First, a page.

The conservative movement in America produces two principal products: doctrinaire lawyers and magazines nobody reads. As a result, President Donald Trump has no shortage of potential Supreme Court nominees he could tap to reliably overturn Roe v. Wade, abolish the minimum wage and declare golf the national pastime. Academia and the federal courts are already littered with professional conservatives pre-approved by The Federalist Society and the GOP donor class. During his 2016 presidential campaign, Trump even released a list of 25 potential candidates for the sole purpose of proving to a skeptical Republican leadership that he was, in fact, one of their own.
Of all the names on that list, Brett Kavanaugh is currently the most unreliable vehicle for securing Republican policy victories. Aside from Christine Blasey Ford’s accusation that Kavanaugh sexually assaulted her in high school ― an account that at least one of her classmates recalls hearing during their time together at elite Washington prep schools ― he appears to have lied to Congress during prior confirmation hearings to the federal appeals court. If Senate Republicans ram through Kavanaugh’s nomination, they will sustain heavy political damage ― six weeks before an election ― for a Supreme Court justice who could well find himself the legitimate subject of impeachment proceedings after entering office.
This is the sort of gamble a political strategist suggests only under extreme duress, when there are no better options available. But, of course, there are at least 24 other good options waiting in the wings. With a little procedural ruthlessness, any one of them could be confirmed before Congress returns in January with, as seems likely, more Democratic members.
And yet the conservative movement and even self-styled moderate Senate Republicans remain united behind Kavanaugh in the aftermath of Blasey’s allegations. They not only want him confirmed, they want him confirmed now. They cannot part with their man for a simple reason: Brett Kavanaugh has become a poster child for the American aristocracy. His confirmation ― every bit as much as the cases he might one day decide ― has become a test-case for the bounds of elite domination.
Conservative intellectuals offer all sorts of theoretical rationales for their policy agenda: Free markets do not leave us vulnerable to financial collapse; they unleash human potential. Opposition to same-sex marriage is not about crass bigotry but the preservation of precious religious liberty. The smash-and-grab nature of the Trump presidency has strained all of these justifications. After losing the popular vote, Trump ― elected with the support of a hostile foreign power with which he remains very cozy ― has proceeded to cut trillions of dollars in taxes for the super-rich, deregulate the banking industry, launch a campaign of terror against immigrant children and nominate arch-conservatives to the Supreme Court.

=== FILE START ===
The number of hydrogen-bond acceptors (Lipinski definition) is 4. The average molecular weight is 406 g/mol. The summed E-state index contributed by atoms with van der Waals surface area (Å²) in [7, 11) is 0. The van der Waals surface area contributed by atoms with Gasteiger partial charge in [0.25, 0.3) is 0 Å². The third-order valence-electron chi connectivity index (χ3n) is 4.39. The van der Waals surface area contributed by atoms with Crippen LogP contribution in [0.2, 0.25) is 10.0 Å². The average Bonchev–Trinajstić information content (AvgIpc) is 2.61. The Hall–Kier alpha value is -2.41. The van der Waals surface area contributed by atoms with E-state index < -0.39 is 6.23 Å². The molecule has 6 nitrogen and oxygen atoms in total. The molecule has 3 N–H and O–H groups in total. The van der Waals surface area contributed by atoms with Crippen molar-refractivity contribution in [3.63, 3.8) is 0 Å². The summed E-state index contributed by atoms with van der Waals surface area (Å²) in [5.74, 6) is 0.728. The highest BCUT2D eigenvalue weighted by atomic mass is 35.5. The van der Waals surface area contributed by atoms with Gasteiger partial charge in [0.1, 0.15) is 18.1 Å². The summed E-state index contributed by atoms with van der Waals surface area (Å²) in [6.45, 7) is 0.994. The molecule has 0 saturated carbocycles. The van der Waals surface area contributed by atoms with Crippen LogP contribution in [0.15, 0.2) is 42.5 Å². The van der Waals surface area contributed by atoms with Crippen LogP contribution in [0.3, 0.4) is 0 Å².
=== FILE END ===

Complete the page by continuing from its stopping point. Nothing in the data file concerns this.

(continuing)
For a time, political commentators in Washington talked about the Goldman Sachs wing of the Trump White House at war with the populist wing, wondering if the responsible, well-heeled members of the administration would keep the rednecks in line. But the reality of Republican rule has been a unified project exacerbating all existing social inequalities ― race, class and gender alike. Conservatism appears to be what its prominent left-wing critics have long maintained: a system of elite domination, imposed at any cost.
Kavanaugh attended all the right schools, from Georgetown Prep to Yale Law. His neighbors in Chevy Chase, Maryland, one of the richest neighborhoods in the capital area, eagerly celebrated his nomination when it was announced in July, as a Yale Law professor and the school itself trumpeted his glory. His nomination is now a referendum on that aristocracy ― one whose very existence and protection is the primary goal of conservative government.
To participate in this aristocracy is to enjoy the comforts of fine living ― calm neighborhoods, well-engineered automobiles, intellectually engaging art. But its highest pleasure is the knowledge shared among its members that they live above democratic accountability, that their words and deeds are not constrained by the broader political community the way the words and deeds of mere citizens can be. As Jamelle Bouie observes for Slate, recent crises have extended the scope of this elite immunity ― from the invasion of Iraq to the CIA’s secret torture program to the financial crash of 2008.
If Kavanaugh’s path to the Supreme Court cannot even be slowed by a credible sexual assault allegation, it will demonstrate one more dimension in which the American aristocracy is indeed beyond the reach of the rabble.